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By Cathy Hillard

Tony Mauro was just a newborn baby when his father, Frank, started in the home building business in 1964. He grew up learning about the business and understanding the importance of building community along with houses.

As co-president of the Stouffville-based Fairgate Homes, Mr. Mauro remains committed to those values, evident in a recent major donation to Markham Stouffville Hospital. Fairgate Homes came to Stouffville in 1980 and when construction began on the hospital in the mid-1980s, the Mauro family was right there to offer support. Fast forward 30 years and the needs of the community called to the family once again in the form of the capital fundraising campaign for the expansion of MSH.

“It felt like the right time,” Mr. Mauro explains.  “When we started developing in Stouffville, we were told that the hospital would need to expand [to cater for the growing population] and so the seed was planted then. We are part of the community,” he says, “and we realise the importance of having a hospital in the local community. It’s been there for us and we know how important it is. Also, as developers, we recognise that the hospital has to grow with the community.”

Emilio Ronco, Mr. Mauro’s brother-in-law and co-president at Fairgate, says the company values its connection to their community—and this is one way to demonstrate that. “We wanted to give back to the community and show that we are here for the long haul,” he says. “It is special to us so it’s a give-back.”

Both the Mauro and Ronco families live in the area and have been involved at many levels for years—from coaching their children’s sports teams to sponsoring local events like the holiday fireworks and the Strawberry Festival.

“Being in the community so long, we know a lot of people who work in the hospital as well,” Mr. Mauro explains. “It’s nice to walk through the hospital and see someone whose daughter you coached in hockey or who played sports with your child. There is that personal connection.” Mr. Ronco also has a personal connection to the hospital: He recently welcomed a third grandchild into his family, all of whom were born at the hospital. He has nothing but praise for the staff. “Everyone from the front desk to the nursing staff, they have always been great,” he says.

In recognition of the generous donation from Fairgate Homes, one of the operative delivery rooms (where Caesarean sections are performed) in the maternity wing has now been dedicated in the Fairgate family name.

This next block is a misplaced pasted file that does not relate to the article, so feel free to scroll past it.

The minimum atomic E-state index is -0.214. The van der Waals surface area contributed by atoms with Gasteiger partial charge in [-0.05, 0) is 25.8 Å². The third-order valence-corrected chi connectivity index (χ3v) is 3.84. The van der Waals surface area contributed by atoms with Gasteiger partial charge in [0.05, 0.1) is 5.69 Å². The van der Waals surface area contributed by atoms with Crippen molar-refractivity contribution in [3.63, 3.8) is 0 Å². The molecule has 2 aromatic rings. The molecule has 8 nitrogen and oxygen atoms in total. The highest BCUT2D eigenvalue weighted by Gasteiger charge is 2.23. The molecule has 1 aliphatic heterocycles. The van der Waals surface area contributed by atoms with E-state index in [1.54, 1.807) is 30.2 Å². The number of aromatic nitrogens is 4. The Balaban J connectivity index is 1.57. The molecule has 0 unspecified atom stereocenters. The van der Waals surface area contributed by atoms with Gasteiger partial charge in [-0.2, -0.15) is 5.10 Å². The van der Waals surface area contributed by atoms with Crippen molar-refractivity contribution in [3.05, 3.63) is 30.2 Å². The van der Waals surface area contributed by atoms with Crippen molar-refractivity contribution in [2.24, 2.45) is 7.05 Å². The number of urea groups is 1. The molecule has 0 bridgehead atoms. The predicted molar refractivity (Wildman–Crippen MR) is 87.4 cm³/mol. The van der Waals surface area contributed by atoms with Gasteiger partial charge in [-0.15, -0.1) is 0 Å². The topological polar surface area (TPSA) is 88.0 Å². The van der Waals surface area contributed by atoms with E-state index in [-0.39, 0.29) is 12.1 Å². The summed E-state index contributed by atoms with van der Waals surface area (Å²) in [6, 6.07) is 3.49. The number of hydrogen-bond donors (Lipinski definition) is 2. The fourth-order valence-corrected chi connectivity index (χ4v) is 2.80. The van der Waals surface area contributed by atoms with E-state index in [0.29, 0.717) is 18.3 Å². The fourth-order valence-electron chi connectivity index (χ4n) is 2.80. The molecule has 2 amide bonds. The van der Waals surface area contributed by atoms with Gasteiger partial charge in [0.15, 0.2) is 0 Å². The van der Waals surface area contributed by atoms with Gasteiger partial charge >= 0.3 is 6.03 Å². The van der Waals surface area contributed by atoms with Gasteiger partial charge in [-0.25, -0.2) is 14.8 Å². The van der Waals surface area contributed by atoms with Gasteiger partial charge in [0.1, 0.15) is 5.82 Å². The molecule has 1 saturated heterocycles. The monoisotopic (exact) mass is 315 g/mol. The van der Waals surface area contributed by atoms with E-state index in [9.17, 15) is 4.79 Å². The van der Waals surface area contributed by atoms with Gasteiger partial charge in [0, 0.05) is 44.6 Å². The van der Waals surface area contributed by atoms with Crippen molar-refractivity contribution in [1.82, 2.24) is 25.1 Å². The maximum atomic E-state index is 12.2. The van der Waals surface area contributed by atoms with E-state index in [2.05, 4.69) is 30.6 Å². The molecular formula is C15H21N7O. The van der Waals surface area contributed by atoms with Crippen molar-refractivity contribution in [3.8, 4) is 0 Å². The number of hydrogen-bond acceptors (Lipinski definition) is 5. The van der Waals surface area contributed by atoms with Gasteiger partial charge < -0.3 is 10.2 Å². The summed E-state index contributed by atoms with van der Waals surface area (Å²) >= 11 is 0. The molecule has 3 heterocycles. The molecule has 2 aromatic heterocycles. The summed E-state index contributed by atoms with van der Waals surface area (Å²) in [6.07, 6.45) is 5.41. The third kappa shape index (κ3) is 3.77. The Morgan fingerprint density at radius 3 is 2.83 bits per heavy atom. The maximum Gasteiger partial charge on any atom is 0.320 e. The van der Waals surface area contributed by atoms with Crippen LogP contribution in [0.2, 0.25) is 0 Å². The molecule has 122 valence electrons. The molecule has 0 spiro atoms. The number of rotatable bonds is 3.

The good experiences Mr. Ronco and his family have had at Markham Stouffville Hospital reflect the passion the MSH team has for its patients, staff, volunteers and community. They also inspired Mr. Ronco to join the MSH Foundation Board to help promote the hospital’s fundraising efforts. He says Fairgate Homes puts personal care and attention into every home they build and that he sees that same commitment to excellence at MSH.

“We are so proud to have what is fast becoming a world-class hospital in the area,” he says, adding he is “in awe” of some of the new ground-breaking technologies and specialized doctors that MSH is now home to.

Sustaining that level of excellence is largely dependent on the generous support of people like Mr. Mauro and Mr. Ronco. And it is support they are happy to give.

“This experience for me has been a positive one,” Mr. Mauro says. “It is a great feeling to help people. My dad has always been a big proponent of looking after those who are less fortunate and so this is an extension of that. If you have been successful and blessed to have some fruits, then you should share them.”

That is a sentiment he will no doubt pass on to his children, who are now grown and poised to enter into the family business.

Fairgate Homes’ strong ties and commitment to the Markham Stouffville community are likely assured for many years to come.

Pictured: Tony Mauro and Emilio Ronco, co-presidents of Fairgate Homes and long-time supporters of Markham Stouffville Hospital

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Emma Chionglo had been feeling sick for some time. A trip to Markham Stouffville Hospital's emergency department last December confirmed it was type 1 diabetes.

“I don’t like to think about what could have happened if Emma hadn’t received the diagnosis when she did,” says mom Shelley. “It could have been bad.” After Emma was stabilized, the family was referred to MSH's paediatric diabetes clinic where they received intensive three-day training on how to care for their daughter, and where Emma continues to be monitored by the clinic’s multidisciplinary team.

“Having this kind of program available here in Markham is just phenomenal. We learned the basics of the disease, how to give insulin and what we need to do to keep Emma healthy and active. The team is nothing short of extraordinary,” says Shelley. Emma’s diabetes team will continue to support her until she is 18. “They feel like part of our family now," says Shelley. “There’s no place I’d rather have her.”

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When Adam and Daniella Erwood said their wedding vows last September, the words, "I do" had extra special meaning. That's because the Markham couple, who have known each other since elementary school, used their fairy tale wedding as an opportunity to make a difference in the lives others.

In lieu of traditional wedding favours, the newlyweds handed out donation acknowledgement cards to their 250 guests informing them of their gift made to MSH on their guests' behalf. "We always knew that we wanted to make a donation to the hospital as a wedding favour," Adam and Daniella explain. The couple believes strongly in supporting their hospital and encourages others to consider making a wedding tribute gift. "There really is no better way to say thank you to your guests than helping ensure they have access to quality health care close to home."


To make your wedding even more meaningful, please consider honour your guests through a donation to Markham Stouffville Hospital. For more information, or to arrange your gift, please call the Foundation at 905.472.7373 ext. 6341, email This email address is being protected from spambots. You need JavaScript enabled to view it., or visit www.mshf.on.ca/waystogive.